Interview with Dave Jensen
Recently I went up north to collect some samples of bees for scientific purposes and visited a friend of mine Dave Jensen.
Dave has been into stingless bees for many years now and his passion for them has recently had a revival. Dave rang me to talk about hive design and what I would do if I did my time again with hives for propagating bees. We have thrown many ideas back and forth about what works best in a northern climate and I must admit I am impressed with his determination to put forward his designs and make them a reality.
His property is spaced out on a nice rectangle block and it is really a beauty to look at. Dave and his partner, Tellena, have a passion for clean living and their connection to the land and their horses is clear to see.
The Dave Jensen hive
This hive design was born from many questions Dave had asked about propagating Tetragonula hockingsi. He wanted a hive that was no fuss when dividing , easy to make and pleasing to the eye. This hive is an “assisted vertical split hive” meaning when it comes time to propagate the hive from one colony to two, all he has to do is break the hive join and swap both halves to a new half. Done!
Slots in the lid allow for this hive to take direct sunlight without a roof and for the bees to open or close the ventilation holes in the inspection panel as needed. Read about what a Warre hive is here: About Warre
A special hive
Before I left, Dave said there was one more hive to look at. Dave Jensen’s very own version of the south American Ailton Fontana hive. Only this one lets you have a look at what is happening inside.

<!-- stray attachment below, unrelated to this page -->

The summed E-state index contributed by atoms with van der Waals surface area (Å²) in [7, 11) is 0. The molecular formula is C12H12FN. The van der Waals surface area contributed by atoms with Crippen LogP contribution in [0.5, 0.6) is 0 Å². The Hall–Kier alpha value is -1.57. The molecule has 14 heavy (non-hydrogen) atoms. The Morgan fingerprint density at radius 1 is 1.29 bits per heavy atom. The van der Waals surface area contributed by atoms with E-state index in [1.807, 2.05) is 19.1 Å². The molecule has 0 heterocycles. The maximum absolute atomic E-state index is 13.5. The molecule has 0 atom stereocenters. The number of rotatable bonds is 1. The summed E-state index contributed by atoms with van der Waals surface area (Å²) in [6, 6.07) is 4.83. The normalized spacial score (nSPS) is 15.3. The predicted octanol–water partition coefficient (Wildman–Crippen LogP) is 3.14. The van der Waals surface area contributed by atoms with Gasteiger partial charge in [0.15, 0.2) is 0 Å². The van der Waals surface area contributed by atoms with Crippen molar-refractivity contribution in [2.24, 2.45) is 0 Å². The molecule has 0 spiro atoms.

How did you become interested in Stingless bees?
I saw a large paper bark tree with them inside near a holiday house. As a 10 year old we used to collect honey from them with a long stick in the entrance.
Can you think of a memory or story that stands out with your bee keeping?
When I found my first log hive in the bush. It was hockingsi. After many attempts going to search for them. Felt great!
Which type of Stingless bee is your favorite and why?
I have 2. Hockingsi because they are the most industrious and Symei for the same reason. Two kings of their species.
What things do you like about your box design and what inspirations did you have?
I like it because it’s a vertical split, simple and makes sense. Inspirations from reading one of nick’s posts on vertical splits and some volume sizes from Paul Anderson.
Why do you believe bees are important?
Because of their role in nature. If bees are happy everything else is happy.
Have you learned something recently about bees that you would wish to share?
Yes I am learning that each bee species has its preferred volume size of nest.
Finally what is your one piece of life advice you would share with the world?
Keep it simple, silly.